I had the pleasure of introducing Rep. Edward Markey for his opening keynote at the recent Executive Council Sustainable Cities leadership forum. Markey has been at the forefront of the Congressional response to the Deepwater Horizon oil spill in the Gulf of Mexico, is the co-author of the Waxman-Markey climate change bill, and author of the bill that increased auto mileage standards for the first time in three decades. The League of Conservation Voters calls him the environment’s best advocate in Congress.
Markey gave a fiery address about the need for the U.S. to become the leader in alternative energy. What I found interesting was his view that regulation can be a catalyst to those efforts. While many business leaders think that regulation in anathema to innovation, Markey disagrees. He pointed to his prior work on the Telecommunications Committee that shifted a segment of the broadcast spectrum into commercial use for cellular and other wireless communications. Without that regulatory move, the cell phone and broadband revolutions would have been greatly slowed or might never have happened at all.
The lesson is that the private and public sectors can be catalysts for each other. The private
sector organizations pushing for adoption of a carbon cost bill (either a carbon tax or cap-and-trade) are hoping that it will spur another revolution. They are also, to be honest, hoping to seek regulatory advantage by getting a bill that aligns with their competitive position. Public players have their own interests, too. They are hoping to get jobs created in their districts, contributions from companies that do well as a result of the legislation, and have something to point to as accomplishment in the next election cycle.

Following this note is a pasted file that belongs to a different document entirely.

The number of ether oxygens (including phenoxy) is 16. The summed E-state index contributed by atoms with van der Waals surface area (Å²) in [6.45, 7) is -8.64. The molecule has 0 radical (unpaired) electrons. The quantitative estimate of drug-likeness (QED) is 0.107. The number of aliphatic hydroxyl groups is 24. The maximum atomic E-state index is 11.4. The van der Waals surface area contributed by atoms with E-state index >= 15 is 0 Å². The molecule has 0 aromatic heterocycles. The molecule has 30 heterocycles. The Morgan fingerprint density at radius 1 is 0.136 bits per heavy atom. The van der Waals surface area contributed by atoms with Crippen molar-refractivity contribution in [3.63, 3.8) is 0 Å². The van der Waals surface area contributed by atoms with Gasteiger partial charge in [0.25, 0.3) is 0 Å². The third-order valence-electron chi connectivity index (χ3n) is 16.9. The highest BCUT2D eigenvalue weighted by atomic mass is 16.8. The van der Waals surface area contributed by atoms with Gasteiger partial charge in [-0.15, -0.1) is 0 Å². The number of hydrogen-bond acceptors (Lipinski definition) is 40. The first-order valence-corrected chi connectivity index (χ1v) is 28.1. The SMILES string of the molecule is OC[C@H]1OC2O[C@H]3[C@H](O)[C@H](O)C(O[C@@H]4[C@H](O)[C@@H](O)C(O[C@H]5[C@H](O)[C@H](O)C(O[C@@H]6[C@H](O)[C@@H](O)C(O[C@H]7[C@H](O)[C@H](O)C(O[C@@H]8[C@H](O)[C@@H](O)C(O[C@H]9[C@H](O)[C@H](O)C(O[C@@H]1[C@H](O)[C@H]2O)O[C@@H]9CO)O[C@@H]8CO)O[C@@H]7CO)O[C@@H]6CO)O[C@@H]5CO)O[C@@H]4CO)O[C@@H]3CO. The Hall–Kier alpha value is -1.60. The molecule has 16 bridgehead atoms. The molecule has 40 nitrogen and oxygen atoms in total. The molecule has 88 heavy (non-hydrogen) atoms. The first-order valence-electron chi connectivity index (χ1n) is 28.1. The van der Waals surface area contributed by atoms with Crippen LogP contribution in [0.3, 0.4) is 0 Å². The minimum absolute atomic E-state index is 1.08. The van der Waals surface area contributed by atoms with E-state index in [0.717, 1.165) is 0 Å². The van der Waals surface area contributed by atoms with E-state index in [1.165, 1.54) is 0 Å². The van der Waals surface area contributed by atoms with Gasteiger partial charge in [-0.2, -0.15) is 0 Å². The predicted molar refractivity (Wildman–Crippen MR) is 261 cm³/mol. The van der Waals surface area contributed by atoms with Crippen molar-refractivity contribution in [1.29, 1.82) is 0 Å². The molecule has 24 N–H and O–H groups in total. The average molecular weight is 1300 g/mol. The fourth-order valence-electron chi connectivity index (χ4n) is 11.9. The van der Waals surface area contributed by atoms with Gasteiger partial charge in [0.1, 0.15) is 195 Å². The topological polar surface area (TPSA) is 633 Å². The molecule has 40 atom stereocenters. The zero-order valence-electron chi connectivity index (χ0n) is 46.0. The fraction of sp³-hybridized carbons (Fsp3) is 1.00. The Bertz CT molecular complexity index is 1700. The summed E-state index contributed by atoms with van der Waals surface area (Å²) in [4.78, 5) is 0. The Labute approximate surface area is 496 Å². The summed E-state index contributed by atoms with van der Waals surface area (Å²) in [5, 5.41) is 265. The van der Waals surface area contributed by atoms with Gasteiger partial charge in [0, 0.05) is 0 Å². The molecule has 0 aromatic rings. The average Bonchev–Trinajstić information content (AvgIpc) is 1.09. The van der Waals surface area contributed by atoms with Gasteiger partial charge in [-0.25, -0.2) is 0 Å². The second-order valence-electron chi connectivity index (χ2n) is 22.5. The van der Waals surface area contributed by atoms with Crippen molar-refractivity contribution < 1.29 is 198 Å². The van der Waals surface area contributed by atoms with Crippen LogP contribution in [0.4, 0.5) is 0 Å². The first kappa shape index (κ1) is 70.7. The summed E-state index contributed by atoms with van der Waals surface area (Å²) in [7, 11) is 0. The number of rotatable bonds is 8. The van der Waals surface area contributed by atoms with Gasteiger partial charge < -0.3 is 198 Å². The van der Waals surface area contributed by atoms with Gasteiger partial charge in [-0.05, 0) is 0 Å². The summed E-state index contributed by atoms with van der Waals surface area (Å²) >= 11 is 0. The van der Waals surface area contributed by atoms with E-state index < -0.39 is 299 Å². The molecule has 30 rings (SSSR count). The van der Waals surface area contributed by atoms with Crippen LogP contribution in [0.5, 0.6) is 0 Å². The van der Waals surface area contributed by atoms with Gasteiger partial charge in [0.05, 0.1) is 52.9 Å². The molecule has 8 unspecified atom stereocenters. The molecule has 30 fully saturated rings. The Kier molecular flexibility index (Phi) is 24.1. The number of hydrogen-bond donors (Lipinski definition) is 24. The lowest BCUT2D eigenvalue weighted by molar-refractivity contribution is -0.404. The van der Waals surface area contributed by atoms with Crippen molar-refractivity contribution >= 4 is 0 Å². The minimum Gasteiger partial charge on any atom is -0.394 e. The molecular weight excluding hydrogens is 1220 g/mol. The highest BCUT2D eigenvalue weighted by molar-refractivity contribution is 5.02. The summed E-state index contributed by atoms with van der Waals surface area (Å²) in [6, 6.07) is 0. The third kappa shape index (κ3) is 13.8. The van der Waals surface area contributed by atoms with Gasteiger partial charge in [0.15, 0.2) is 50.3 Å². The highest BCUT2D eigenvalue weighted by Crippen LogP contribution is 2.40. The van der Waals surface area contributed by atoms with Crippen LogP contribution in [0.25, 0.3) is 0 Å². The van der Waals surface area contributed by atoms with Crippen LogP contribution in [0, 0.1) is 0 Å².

These self-interests can, however, become enlarged interests that can have an impact far greater than the sum of the interests of the parties. Sustainability is a system-wide challenge that effects all sectors of society and will require efforts across all of those sectors. Climate change does not respect national borders nor is it particular about the tax status or brand image of the entities on which it has impact. Our response must be equally broad in its view and intention. Sustainability professionals and advocates must have great peripheral vision.
Legislators must keep citizens’ interests first and foremost and there are times when Congress needs to give both businesses and regulatory agencies a whack in the back of the head (see: oil spill, Deepwater Horizon). But at other times they must give the free market a nudge to get nascent industries off the ground. They shouldn’t micromanage but they can open macro possibilities.
I found Markey’s message to be hopeful and constructive in that it spurred my thinking on how public and private leaders can be complementary as well as adversarial. Each has a role to play in the sustainbility revolution and each can spur the others toward productive action.